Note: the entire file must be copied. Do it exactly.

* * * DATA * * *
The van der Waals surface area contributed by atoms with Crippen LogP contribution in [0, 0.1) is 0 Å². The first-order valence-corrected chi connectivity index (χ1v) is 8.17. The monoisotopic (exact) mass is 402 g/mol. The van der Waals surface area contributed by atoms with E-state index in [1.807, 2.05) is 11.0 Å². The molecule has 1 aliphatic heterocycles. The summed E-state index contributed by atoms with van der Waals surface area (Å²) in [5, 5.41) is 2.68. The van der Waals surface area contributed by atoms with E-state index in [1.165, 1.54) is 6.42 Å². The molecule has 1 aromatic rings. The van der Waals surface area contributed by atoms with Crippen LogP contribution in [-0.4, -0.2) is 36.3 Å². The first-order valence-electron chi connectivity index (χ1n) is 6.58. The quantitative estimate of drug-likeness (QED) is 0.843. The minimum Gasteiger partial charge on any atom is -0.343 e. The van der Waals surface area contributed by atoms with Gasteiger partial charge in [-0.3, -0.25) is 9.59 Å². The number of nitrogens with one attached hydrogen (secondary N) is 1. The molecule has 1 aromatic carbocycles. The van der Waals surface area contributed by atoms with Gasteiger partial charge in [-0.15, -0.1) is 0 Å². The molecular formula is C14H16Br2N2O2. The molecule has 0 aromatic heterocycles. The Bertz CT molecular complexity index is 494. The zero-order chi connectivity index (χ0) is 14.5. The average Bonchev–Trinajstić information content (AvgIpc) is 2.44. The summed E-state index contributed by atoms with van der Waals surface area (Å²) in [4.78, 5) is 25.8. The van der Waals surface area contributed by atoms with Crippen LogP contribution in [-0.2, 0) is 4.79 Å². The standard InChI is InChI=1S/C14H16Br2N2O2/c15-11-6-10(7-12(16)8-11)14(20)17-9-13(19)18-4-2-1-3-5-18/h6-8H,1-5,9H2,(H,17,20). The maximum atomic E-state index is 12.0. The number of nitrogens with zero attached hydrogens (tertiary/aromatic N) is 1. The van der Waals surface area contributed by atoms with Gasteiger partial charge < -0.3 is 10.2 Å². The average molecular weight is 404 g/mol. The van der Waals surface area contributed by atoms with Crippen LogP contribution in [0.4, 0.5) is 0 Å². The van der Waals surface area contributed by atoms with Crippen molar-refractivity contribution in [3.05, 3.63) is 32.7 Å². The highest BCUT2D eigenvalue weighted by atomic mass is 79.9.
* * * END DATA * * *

The van der Waals surface area contributed by atoms with Crippen LogP contribution in [0, 0.1) is 0 Å². The first-order valence-corrected chi connectivity index (χ1v) is 8.17. The monoisotopic (exact) mass is 402 g/mol. The van der Waals surface area contributed by atoms with E-state index in [1.807, 2.05) is 11.0 Å². The molecule has 1 aliphatic heterocycles. The summed E-state index contributed by atoms with van der Waals surface area (Å²) in [5, 5.41) is 2.68. The van der Waals surface area contributed by atoms with E-state index in [1.165, 1.54) is 6.42 Å². The molecule has 1 aromatic rings. The van der Waals surface area contributed by atoms with Crippen LogP contribution in [-0.4, -0.2) is 36.3 Å². The first-order valence-electron chi connectivity index (χ1n) is 6.58. The quantitative estimate of drug-likeness (QED) is 0.843. The minimum Gasteiger partial charge on any atom is -0.343 e. The van der Waals surface area contributed by atoms with Gasteiger partial charge in [-0.3, -0.25) is 9.59 Å². The number of nitrogens with one attached hydrogen (secondary N) is 1. The molecule has 1 aromatic carbocycles. The van der Waals surface area contributed by atoms with Gasteiger partial charge in [-0.15, -0.1) is 0 Å². The molecular formula is C14H16Br2N2O2. The molecule has 0 aromatic heterocycles. The Bertz CT molecular complexity index is 494. The zero-order chi connectivity index (χ0) is 14.5. The average Bonchev–Trinajstić information content (AvgIpc) is 2.44. The summed E-state index contributed by atoms with van der Waals surface area (Å²) in [4.78, 5) is 25.8. The van der Waals surface area contributed by atoms with Crippen LogP contribution in [-0.2, 0) is 4.79 Å². The standard InChI is InChI=1S/C14H16Br2N2O2/c15-11-6-10(7-12(16)8-11)14(20)17-9-13(19)18-4-2-1-3-5-18/h6-8H,1-5,9H2,(H,17,20). The maximum atomic E-state index is 12.0. The number of nitrogens with zero attached hydrogens (tertiary/aromatic N) is 1. The van der Waals surface area contributed by atoms with Gasteiger partial charge < -0.3 is 10.2 Å². The average molecular weight is 404 g/mol. The van der Waals surface area contributed by atoms with Crippen LogP contribution in [0.4, 0.5) is 0 Å². The van der Waals surface area contributed by atoms with Crippen molar-refractivity contribution in [3.05, 3.63) is 32.7 Å². The highest BCUT2D eigenvalue weighted by atomic mass is 79.9.